A mythos surrounds the tradition of the troubadour that has attracted and created Americana’s greatest artists–and some of its greatest failures. And then there’s Pennsylvanian Langhorne Slim–a man of modest aims, yet unquestionably among Woody Guthrie‘s lineage. Backed by his band the Law, Langhorne makes dive-bar-stomping, bad-whiskey-strumming music of love and loss and hard times. He’s a man who, like Americana’s finest wandering guitar pickers, sings songs about salvation without a hint of irony.
The Way We Move is honky-tonk music for the modern man–not because it changes tried and true formulas or re-imagines a classic style, but because it’s aim is a timeless one that fits today as well as it does the songbook era. It’s an album for losers, an album of rage, and an album that will always have the heart of its listeners. Old subjects, old tales, old sounds, and a lot of fun.
Langorne spends most of the album making bad decisions and being fine with them. “Coffee Cups” gives one of the more extreme examples:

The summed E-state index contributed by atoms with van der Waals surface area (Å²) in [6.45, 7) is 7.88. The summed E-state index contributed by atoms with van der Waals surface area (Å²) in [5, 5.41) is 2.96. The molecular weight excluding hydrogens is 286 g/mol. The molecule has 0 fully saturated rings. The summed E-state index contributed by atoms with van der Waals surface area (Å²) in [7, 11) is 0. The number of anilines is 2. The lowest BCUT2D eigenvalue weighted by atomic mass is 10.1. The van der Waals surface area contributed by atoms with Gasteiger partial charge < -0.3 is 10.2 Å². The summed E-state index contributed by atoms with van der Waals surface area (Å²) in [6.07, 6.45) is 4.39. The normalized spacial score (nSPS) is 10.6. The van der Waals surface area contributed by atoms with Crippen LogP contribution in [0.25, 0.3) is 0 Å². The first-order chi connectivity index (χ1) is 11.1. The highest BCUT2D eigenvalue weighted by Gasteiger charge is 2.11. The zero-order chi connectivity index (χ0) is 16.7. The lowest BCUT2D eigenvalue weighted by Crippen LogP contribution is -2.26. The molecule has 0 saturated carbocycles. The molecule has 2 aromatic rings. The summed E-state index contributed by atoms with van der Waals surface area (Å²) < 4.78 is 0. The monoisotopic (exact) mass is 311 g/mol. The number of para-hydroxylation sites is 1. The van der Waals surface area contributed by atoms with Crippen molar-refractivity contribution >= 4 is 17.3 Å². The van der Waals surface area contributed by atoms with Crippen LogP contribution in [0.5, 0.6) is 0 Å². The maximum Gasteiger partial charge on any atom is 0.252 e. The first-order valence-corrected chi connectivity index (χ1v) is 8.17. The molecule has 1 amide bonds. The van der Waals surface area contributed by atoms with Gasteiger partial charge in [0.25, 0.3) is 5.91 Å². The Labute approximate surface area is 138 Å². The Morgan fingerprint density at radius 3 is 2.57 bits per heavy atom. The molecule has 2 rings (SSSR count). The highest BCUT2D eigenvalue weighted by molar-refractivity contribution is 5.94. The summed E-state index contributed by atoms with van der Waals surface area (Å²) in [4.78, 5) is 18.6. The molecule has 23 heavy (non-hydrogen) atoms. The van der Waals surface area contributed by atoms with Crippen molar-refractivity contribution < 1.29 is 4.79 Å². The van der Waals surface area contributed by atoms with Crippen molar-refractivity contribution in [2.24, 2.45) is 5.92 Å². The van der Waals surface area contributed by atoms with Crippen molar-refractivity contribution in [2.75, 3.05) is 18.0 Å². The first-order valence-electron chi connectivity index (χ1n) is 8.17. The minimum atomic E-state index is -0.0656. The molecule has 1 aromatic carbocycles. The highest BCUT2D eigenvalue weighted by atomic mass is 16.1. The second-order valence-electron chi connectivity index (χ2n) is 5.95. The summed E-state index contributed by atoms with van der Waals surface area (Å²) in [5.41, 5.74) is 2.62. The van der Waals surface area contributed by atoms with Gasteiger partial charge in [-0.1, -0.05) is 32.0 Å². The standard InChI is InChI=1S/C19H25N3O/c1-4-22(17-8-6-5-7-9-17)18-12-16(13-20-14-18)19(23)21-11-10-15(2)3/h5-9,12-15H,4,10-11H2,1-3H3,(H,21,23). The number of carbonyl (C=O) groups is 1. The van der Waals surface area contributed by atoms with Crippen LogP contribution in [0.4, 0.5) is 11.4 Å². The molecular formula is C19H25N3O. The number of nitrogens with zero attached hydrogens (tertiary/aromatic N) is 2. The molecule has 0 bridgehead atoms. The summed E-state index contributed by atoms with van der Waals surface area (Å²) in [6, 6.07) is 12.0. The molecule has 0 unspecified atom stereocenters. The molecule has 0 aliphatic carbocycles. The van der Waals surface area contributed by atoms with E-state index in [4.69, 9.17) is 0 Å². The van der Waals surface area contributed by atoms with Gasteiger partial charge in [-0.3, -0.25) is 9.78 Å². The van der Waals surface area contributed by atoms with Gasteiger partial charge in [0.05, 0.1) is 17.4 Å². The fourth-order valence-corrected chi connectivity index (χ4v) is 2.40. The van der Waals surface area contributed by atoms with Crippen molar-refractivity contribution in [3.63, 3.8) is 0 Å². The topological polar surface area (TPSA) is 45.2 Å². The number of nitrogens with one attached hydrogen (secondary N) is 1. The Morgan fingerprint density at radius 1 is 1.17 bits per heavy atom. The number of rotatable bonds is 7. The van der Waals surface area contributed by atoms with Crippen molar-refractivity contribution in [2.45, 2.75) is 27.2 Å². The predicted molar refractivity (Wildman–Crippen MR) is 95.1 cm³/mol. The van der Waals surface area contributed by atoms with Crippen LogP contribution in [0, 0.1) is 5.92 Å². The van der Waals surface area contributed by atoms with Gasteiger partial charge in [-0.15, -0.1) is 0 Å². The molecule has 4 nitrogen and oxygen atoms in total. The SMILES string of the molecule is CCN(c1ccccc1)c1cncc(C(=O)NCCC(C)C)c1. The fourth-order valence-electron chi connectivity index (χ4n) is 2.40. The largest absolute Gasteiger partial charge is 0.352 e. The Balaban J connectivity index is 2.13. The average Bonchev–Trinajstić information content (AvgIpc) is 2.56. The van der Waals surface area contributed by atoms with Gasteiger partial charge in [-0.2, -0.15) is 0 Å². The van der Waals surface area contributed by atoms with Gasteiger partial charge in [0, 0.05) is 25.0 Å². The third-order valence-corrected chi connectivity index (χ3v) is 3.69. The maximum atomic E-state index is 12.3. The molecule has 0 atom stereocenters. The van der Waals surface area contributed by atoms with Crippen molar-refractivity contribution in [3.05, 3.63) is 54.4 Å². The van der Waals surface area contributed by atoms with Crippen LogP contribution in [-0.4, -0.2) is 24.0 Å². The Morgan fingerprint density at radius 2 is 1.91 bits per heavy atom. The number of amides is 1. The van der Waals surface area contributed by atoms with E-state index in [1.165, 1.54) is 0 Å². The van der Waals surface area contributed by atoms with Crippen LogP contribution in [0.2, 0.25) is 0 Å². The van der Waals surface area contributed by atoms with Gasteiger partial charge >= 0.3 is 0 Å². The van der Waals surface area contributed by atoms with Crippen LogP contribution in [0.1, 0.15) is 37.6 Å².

It’s early in the morning, what are we doing up
still drinking wine out of coffee cups?
That’s fine by me as long as I’m lying by you
Oddly, the slower tracks contain the same tenacious energy as the ones where the band’s train is teetering on its rails. Rhythms are insistent at their least notable and more often risk breakneck speeds and bloodied fingers. A more personal and (perhaps) less epic Avett Brothers, Langhorne sounds like a guy who goes all-in on every poker hand and doesn’t quite understand why he’s broke:
I might not be lucky, even though I tried
Bad luck got in me, but I will survive
he sings on “Bad Luck“, showing the humor of his writing in claiming to try for luck, but seeming honest about the effort nonetheless. His yelping, nasally voice will of course remind some of Dylan, but Langhorne cares little for cleverness or poeticisms, opting instead for a straight ahead approach that serves him well. He’s closer to the country-punk sound of Lucero than the songwriting godfather himself.
Musically, the album shifts enough in instrumentation–between guitars, banjo, and piano–to stay interesting. Horns sound out occasionally, accenting the songs and yet sounding at home. The Way We Move sounds like its cover: an old timey brawler that will be forgotten in time aside from the odd barroom tales it thrives in. But it puts on one hell of a show while it lasts. Langhorne ends the album with “Past Lives“, seeming to accept that fact:
When you’re alive, you’re alright
When you’re dead, you’re a saint
But Langhorne is doing more than alright with these songs.